This isn't the first time he's targeted a movie theater. John Russell Houser, America's latest mass shooter, had reportedly threatened violence against theaters before he opened fire in a Louisiana cinema last night, killing two others and himself.
Houser, who's had several run-ins with the law dating back to the 1980s, allegedly once attempted to burn down the office of a lawyer representing theaters that showed pornography. Former attorney John Swearingen told NBC News on Friday that Houser had once tried to burn down his Columbus, Georgia, law office back in the 1980s.
“I represented somebody — maybe several people — he did not like, and he tried to hire someone to burn the law office,” Swearingen said.
According to the local sheriff, Houser applied in 2006 for a permit to carry a concealed weapon but was denied because he had been arrested on an arson charge. The sheriff did not say whether Houser had been convicted. In Alabama, where Houser resided "off and on" for a nearly a decade, residents are not required to apply for a permit or license to buy or own a handgun so no background could be done.
Emerging reports also indicate that Houser was a far-right activist. Houser appears to have been a fan of the Tea Party, the Westboro Baptist Church and Golden Dawn -- and extreme right-wing neo-Nazi political party in Greece. According to the Southern Poverty Law Center, Houser attended a conference hosted by former KKK leader David Duke in 2005 and the host of a talk radio show Houser frequently called into, described the 56-year-old as a "radical Republican."
"He was anti-abortion. The best I can recall," former radio host Calvin Floyd told the Washington Post. “Rusty had an issue with feminine rights. He was opposed to women having a say in anything. You could talk with him a few minutes, and you would know he had a high IQ but there was a lot missing with him,” Floyd explained.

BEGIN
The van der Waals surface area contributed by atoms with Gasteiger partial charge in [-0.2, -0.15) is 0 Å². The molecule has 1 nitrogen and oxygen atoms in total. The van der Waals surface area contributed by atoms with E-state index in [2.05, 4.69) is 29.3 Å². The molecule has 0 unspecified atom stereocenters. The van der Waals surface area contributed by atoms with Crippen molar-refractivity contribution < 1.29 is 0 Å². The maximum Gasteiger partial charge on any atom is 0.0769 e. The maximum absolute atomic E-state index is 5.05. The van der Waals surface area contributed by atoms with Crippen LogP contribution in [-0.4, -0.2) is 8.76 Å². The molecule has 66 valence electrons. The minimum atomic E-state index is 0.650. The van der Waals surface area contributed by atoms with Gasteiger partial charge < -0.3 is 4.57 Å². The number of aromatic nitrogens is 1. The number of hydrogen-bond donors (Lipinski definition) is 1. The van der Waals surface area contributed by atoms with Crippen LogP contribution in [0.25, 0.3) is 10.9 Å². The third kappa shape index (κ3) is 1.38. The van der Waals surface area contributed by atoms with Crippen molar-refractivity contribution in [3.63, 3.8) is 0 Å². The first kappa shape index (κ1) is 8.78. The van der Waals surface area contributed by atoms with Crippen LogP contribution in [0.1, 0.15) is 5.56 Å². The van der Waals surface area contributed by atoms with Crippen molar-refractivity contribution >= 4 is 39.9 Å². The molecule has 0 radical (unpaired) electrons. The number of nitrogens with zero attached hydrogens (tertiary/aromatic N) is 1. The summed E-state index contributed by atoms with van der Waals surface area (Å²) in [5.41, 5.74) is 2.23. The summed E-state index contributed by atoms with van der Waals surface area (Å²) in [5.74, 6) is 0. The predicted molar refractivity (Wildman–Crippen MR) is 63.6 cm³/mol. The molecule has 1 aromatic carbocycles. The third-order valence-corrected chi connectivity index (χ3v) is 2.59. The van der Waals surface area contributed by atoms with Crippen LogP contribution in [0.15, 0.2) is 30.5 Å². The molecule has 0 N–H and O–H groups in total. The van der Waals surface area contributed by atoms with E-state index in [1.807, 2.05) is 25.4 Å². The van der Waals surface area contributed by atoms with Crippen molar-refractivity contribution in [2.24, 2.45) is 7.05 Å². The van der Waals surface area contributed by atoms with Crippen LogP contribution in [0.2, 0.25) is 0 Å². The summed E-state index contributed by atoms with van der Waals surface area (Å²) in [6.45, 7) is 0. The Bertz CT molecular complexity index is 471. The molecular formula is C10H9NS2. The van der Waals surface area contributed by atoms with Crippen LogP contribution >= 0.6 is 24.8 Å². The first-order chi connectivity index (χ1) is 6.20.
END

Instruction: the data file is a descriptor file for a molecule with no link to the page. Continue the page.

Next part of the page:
Last night, Houser stood up in a crowded screening of Amy Schumer's comedy "Trainwreck" at a movie theater in Lafayette, Louisiana and opened fire, killing two young women and injuring nine other people.
Local authorities have since described Houser as a "drifter," although at one point he did wage an unsuccessful campaign for elected office. According to court documents, in 2008 Houser's wife removed all the guns from the couple's home citing threats he had made to family members and his history of mental illness. CNN reports Houser had been evicted from his home in March 2014 and court records show that he filed for bankruptcy protection in 2002.
“It is a shame Tim McVeigh is not going to be with us to enjoy the hilarity of turning the tables with an IRON HAND,” Houser wrote on the Golden Dawn website, referring to the far-right mastermind of the 1995 Oklahoma City bombing.